houses are used periodically by the Guatemalan army, which has the keys to these
Jallobah. The parochial house is now a military barracks. The
nuns’ home now is a jail.
San Pedro Jacopilas, San Andrés Sajcabaja and Canilla. The
army has the keys to the churches and parochial houses and uses these facilities
The parochial house has been converted into a municipal building.
Cunen. The church and the convent are occupied by a military
San Miguel Ospartan. The
one square block parochial center is now a military barracks.
Neboaj. The church, the educational center and the nuns’ home
are now a military barracks.
Chajul and Cotzal. The same situation prevails.
Ixcan Grande and Ixcan Chiquito. In the forest area of El Quiché,
almost all of the chapels, schools, cooperatives and clinics have been destroyed
by the army.
The Commission has no knowledge to date that the Government has responded
to the claims and petitions for return of these properties to their rightful
owners and that these denunciations have been clarified, as the seriousness of
the situation requires.
The Commission noted during its on-site visit in Guatemala a significant
phenomenon that has arisen in the last year, which has a bearing on freedom of
conscience and religion, and on which various reports are being received: use of
religion as an element of political confrontation.
According to the reports, it would appear that polarization of religious
faith has occurred between the Catholic church and the traditional Protestant
churches on one hand and the fundamentalist sects, especially the Church of the
Word, which was beginning to occupy a preponderant place in Guatemalan society.
This attitude was reflected in the common practice among the rural poor of
converting to one or another fundamentalist Protestant sect, because of the
desirability of demonstrating their faith through identity cards.
Closely related to the above is the establishment in the towns of what
are known as military superintendents, approximately 60 to 70 of whom belong to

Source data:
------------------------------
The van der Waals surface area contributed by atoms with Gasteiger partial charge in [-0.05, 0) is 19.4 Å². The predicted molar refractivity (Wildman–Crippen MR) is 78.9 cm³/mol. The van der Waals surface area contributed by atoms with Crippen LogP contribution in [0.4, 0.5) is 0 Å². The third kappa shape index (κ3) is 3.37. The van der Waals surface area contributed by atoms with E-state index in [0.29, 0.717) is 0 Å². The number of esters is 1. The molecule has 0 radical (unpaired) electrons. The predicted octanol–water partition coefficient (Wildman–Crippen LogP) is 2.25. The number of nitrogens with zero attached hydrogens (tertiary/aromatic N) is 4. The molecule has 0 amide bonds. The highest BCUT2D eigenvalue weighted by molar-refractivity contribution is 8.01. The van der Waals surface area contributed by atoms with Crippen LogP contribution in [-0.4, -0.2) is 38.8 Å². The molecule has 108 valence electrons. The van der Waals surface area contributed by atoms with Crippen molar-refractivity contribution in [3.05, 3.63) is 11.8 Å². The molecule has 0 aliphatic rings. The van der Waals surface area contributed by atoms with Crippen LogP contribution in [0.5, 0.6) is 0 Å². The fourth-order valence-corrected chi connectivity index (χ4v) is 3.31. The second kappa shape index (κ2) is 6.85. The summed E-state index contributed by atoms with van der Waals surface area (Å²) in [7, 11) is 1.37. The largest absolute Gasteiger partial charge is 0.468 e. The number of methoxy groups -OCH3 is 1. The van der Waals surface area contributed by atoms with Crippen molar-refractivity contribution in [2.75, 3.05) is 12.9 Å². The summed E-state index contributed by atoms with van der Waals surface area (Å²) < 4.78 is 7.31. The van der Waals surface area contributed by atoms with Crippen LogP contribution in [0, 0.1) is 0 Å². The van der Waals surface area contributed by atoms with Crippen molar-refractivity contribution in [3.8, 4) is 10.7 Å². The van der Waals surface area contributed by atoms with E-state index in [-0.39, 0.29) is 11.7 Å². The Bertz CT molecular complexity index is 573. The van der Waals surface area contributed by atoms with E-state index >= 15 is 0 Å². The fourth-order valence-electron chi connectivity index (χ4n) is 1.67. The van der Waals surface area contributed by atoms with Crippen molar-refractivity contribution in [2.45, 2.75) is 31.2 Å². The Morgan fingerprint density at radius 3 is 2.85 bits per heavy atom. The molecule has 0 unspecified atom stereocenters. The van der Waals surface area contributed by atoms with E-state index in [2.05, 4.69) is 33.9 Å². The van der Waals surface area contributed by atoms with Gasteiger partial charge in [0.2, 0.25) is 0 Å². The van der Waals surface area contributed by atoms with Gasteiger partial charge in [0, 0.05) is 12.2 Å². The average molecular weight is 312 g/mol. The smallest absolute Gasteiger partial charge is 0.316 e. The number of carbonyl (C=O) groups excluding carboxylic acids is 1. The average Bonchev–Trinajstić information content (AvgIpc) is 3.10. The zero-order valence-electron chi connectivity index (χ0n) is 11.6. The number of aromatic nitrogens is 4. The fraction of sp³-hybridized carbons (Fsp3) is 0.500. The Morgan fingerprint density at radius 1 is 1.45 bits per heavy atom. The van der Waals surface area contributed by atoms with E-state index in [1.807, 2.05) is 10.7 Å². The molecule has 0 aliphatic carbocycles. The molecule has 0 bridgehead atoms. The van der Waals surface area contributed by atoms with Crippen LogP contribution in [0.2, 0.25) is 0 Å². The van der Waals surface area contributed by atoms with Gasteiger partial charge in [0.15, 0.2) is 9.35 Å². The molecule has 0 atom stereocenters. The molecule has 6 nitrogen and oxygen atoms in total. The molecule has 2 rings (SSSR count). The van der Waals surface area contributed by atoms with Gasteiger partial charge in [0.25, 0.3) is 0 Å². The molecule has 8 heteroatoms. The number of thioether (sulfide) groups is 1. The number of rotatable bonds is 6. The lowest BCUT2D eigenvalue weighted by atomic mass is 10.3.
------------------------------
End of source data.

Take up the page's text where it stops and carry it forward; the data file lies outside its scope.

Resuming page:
fundamentalist Protestant sects, as do most municipal mayors. The practice of
the sect members of carrying identity cards with them had the obvious purpose of
obtaining some degree of security for their bearers in the event of
interrogation by military personnel. As noted previously, this has led to the
easy transfer from one religion to another, more for the purposes of security
than conviction, which obviously implies a threat to the traditional religious
tolerance that has prevailed in Guatemala.
Catholic Bishops told the Commission that commanders of the militarized
zones gave permits for meetings to the Evangelical sects but not to Catholic
catechists and also that fundamentalist ministers frequently gave a pronounced
anti-Catholic tone to their sermons. Thus, for example, Bishop Mario Enrique Ríos
Montt has publicly stated that this polarization and manipulation of religious
feelings can have grave consequences for the life of the Guatemalan people and
might lead to a religious war that would be more serious than the present
The Commission is confident that the Government will take a position of
absolute neutrality and supervise the behavior of its subordinate officials in
order to avoid aggravating the situation described in the previous paragraphs,
which clearly would constitute a limitation for the full exercise of freedom of
conscience and religion and would worsen the climate of terror and threat in
which that right is currently exercised.
Article 12 of the American Convention on Human Rights states as
follows: Article 12. Freedom
of Conscience and Religion. 1. Everyone has the right to freedom of
conscience and of religion. This right includes freedom to maintain or to
change one's religion or beliefs, and freedom to profess or disseminate
one's religion or beliefs, either individually or together with others, in
public or in private. 2. No one shall be subject to restrictions that might
impair his freedom to maintain or to change his religion or beliefs. 3.
Freedom to manifest one's religion and beliefs may be subject only to the
limitations prescribed by law that are necessary to protect public safety,
order, health, or morals, or the rights or freedoms of others. 4.
Parents or guardians, as the case may be, have the right to provide for the
religious and moral education of their children or wards that is in accord
with their own convictions.
Fundamental Statute, Chapter V, Article 23.
See the IACHR report on the status of human rights, document OEA/Ser.L/V/II.53
of October 13, 1981, pages 74 and the following, which cite cases and
examples of this problem.
An obvious fact of the confrontation between the Catholic Church and
the Church of the Word was the attitude taken at the time of the execution
on March 3, 1983, of six persons condemned by the Special Courts, which was
analyzed in the chapter on the right to life. While the Catholic Church
protested through the Papal Nuncio and described this act as incredible, the
Protestant Church of the Word announced that it supported the executions and
also said that the executions that took place a few days before the Papal
visit were an unfortunate coincidence.